Improve Executive Functions Through Aerobic Exercise!

In the last few years’ executive dysfunction has become a hot topic in the world of education. It has become an important area of research for good reason! There is mounting evidence to indicate that the collection of skills that comprise executive functions are a stronger way to gauge academic and social success than IQ. So what does this new buzz word mean? It is an umbrella term for the collection of the following skills: regulation of emotions and impulses, organization, sequencing, adapting, recalling information, persisting through a task even when it’s difficult, working memory, and task initiation. Reduced development in these areas can affect all areas of academics and social interactions.  We are all born with the capacity to develop these skills, and they continue to be refined all the way through early adulthood. Unfortunately, little is known about improving these skills.

Beware of computer programs or tutors that market themselves as boosting executive functions. Computer programs like “Tools of the Mind” are not supported by evidence and anyone is allowed to call themselves an executive function tutor; it is an unregulated area. They are not licensed by a governing body. But all is not lost! Aerobic exercise is a well supported way to improve these skills in both children and adults. In particular, working memory, focused attention, inhibition, and task persistence are developed.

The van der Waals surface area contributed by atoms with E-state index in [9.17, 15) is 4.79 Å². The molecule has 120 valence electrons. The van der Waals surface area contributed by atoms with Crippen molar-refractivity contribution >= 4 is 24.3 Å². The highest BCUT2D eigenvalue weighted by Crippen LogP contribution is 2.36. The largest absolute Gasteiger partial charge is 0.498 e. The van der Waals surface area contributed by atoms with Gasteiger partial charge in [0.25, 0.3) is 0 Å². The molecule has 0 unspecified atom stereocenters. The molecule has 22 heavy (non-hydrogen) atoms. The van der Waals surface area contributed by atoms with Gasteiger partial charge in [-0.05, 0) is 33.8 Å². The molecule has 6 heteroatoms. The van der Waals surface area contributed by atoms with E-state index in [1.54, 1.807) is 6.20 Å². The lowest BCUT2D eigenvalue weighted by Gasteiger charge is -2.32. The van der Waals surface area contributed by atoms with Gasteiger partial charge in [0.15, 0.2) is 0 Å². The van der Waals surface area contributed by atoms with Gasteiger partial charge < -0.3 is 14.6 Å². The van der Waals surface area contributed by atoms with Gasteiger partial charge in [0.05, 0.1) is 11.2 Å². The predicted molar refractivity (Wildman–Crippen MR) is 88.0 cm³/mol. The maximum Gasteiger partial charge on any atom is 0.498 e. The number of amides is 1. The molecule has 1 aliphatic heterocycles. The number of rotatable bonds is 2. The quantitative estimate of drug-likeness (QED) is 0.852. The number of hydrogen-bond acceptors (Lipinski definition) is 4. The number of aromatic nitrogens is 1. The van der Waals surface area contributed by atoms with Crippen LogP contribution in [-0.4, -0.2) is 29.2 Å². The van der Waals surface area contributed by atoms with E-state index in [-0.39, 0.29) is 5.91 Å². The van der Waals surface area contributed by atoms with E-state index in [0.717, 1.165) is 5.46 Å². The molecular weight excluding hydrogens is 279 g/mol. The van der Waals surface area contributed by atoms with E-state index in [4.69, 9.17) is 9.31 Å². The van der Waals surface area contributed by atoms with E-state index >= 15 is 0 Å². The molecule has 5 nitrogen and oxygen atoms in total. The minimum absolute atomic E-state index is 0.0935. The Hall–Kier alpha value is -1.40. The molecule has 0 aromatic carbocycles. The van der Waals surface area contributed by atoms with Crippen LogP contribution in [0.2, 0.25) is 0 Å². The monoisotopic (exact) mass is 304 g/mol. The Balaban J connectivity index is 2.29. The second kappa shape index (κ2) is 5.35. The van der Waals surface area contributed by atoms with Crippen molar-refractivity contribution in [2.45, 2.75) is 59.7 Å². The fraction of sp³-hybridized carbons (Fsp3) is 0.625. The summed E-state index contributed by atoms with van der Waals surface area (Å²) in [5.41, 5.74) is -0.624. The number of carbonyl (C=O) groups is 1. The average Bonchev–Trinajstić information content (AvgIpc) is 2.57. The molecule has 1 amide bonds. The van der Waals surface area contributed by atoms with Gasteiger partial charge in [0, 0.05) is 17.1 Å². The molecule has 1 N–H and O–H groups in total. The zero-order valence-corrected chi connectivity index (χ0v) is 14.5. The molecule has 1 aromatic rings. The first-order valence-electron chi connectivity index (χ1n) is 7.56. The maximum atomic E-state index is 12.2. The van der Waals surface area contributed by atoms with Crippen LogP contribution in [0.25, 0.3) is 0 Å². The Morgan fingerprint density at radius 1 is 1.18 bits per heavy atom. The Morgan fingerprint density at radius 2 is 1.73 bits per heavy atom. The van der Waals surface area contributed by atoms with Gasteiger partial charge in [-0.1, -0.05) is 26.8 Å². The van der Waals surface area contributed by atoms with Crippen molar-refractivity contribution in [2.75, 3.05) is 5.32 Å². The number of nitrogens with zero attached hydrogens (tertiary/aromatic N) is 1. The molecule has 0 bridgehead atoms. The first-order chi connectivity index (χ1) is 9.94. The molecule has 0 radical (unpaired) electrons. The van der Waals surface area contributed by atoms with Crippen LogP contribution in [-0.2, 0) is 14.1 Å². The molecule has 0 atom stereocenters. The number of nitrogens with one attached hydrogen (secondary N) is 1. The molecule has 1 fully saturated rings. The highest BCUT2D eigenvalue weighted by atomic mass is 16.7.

Check out this article for more information:

Here’s another piece from Harvard about creating opportunities for your child or teenager to practice executive functions:

Car Time = Language Time!

Car time can be a natural and fun way to reinforce speech and language skills. Check out the list below for specific ideas for toddlers, pre-k -kindergarten students, and 1st-2nd graders. One favorite strategy is talking about schedules and using specific words like “before, after, first, then” to talk about the day. You could even talk about activities from the previous or next day to reinforce past and future verb tenses.

The Spectrum Careers is a website designed to bring together job seekers on the autism spectrum with employers who may have jobs available.  It assists job seekers with composing and posting a resume and serves as resource for employers with job openings.  Supported by Autism Speaks and Rangum Consultants, the website offers support to individuals on the autism spectrum, potential employers and service providers.